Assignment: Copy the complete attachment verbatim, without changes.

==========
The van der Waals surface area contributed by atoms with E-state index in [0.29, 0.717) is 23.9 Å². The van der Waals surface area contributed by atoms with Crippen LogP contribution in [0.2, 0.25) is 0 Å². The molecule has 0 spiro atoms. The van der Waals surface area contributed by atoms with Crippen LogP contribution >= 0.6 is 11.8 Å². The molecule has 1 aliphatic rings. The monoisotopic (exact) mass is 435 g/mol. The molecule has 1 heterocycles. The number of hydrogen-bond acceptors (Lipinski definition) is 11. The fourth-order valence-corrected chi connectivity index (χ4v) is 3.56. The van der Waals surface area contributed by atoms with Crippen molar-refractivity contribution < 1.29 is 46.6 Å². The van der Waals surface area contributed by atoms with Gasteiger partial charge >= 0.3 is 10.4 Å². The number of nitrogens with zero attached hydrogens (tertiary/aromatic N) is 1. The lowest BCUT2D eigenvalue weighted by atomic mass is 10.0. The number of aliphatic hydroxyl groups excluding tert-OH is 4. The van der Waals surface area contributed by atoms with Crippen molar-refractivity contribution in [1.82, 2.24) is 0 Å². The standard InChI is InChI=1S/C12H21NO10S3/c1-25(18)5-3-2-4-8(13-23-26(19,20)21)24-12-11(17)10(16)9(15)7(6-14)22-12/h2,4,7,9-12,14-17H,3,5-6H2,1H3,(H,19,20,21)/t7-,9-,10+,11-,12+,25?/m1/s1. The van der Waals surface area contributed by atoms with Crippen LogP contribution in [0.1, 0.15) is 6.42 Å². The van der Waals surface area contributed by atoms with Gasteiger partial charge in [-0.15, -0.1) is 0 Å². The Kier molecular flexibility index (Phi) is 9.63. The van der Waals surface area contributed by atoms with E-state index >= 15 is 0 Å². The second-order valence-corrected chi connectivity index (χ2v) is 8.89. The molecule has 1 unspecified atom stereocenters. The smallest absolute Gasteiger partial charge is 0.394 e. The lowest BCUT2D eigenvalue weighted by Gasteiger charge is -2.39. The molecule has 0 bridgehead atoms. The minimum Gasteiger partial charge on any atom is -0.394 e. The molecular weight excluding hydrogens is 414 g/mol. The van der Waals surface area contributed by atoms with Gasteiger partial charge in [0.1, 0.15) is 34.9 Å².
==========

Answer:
The van der Waals surface area contributed by atoms with E-state index in [0.29, 0.717) is 23.9 Å². The van der Waals surface area contributed by atoms with Crippen LogP contribution in [0.2, 0.25) is 0 Å². The molecule has 0 spiro atoms. The van der Waals surface area contributed by atoms with Crippen LogP contribution >= 0.6 is 11.8 Å². The molecule has 1 aliphatic rings. The monoisotopic (exact) mass is 435 g/mol. The molecule has 1 heterocycles. The number of hydrogen-bond acceptors (Lipinski definition) is 11. The fourth-order valence-corrected chi connectivity index (χ4v) is 3.56. The van der Waals surface area contributed by atoms with Crippen molar-refractivity contribution < 1.29 is 46.6 Å². The van der Waals surface area contributed by atoms with Gasteiger partial charge >= 0.3 is 10.4 Å². The number of nitrogens with zero attached hydrogens (tertiary/aromatic N) is 1. The lowest BCUT2D eigenvalue weighted by atomic mass is 10.0. The number of aliphatic hydroxyl groups excluding tert-OH is 4. The van der Waals surface area contributed by atoms with Crippen molar-refractivity contribution in [1.82, 2.24) is 0 Å². The standard InChI is InChI=1S/C12H21NO10S3/c1-25(18)5-3-2-4-8(13-23-26(19,20)21)24-12-11(17)10(16)9(15)7(6-14)22-12/h2,4,7,9-12,14-17H,3,5-6H2,1H3,(H,19,20,21)/t7-,9-,10+,11-,12+,25?/m1/s1. The van der Waals surface area contributed by atoms with Crippen LogP contribution in [0.1, 0.15) is 6.42 Å². The van der Waals surface area contributed by atoms with Gasteiger partial charge in [-0.15, -0.1) is 0 Å². The Kier molecular flexibility index (Phi) is 9.63. The van der Waals surface area contributed by atoms with E-state index >= 15 is 0 Å². The second-order valence-corrected chi connectivity index (χ2v) is 8.89. The molecule has 1 unspecified atom stereocenters. The smallest absolute Gasteiger partial charge is 0.394 e. The lowest BCUT2D eigenvalue weighted by Gasteiger charge is -2.39. The molecule has 0 bridgehead atoms. The minimum Gasteiger partial charge on any atom is -0.394 e. The molecular weight excluding hydrogens is 414 g/mol. The van der Waals surface area contributed by atoms with Gasteiger partial charge in [0.1, 0.15) is 34.9 Å².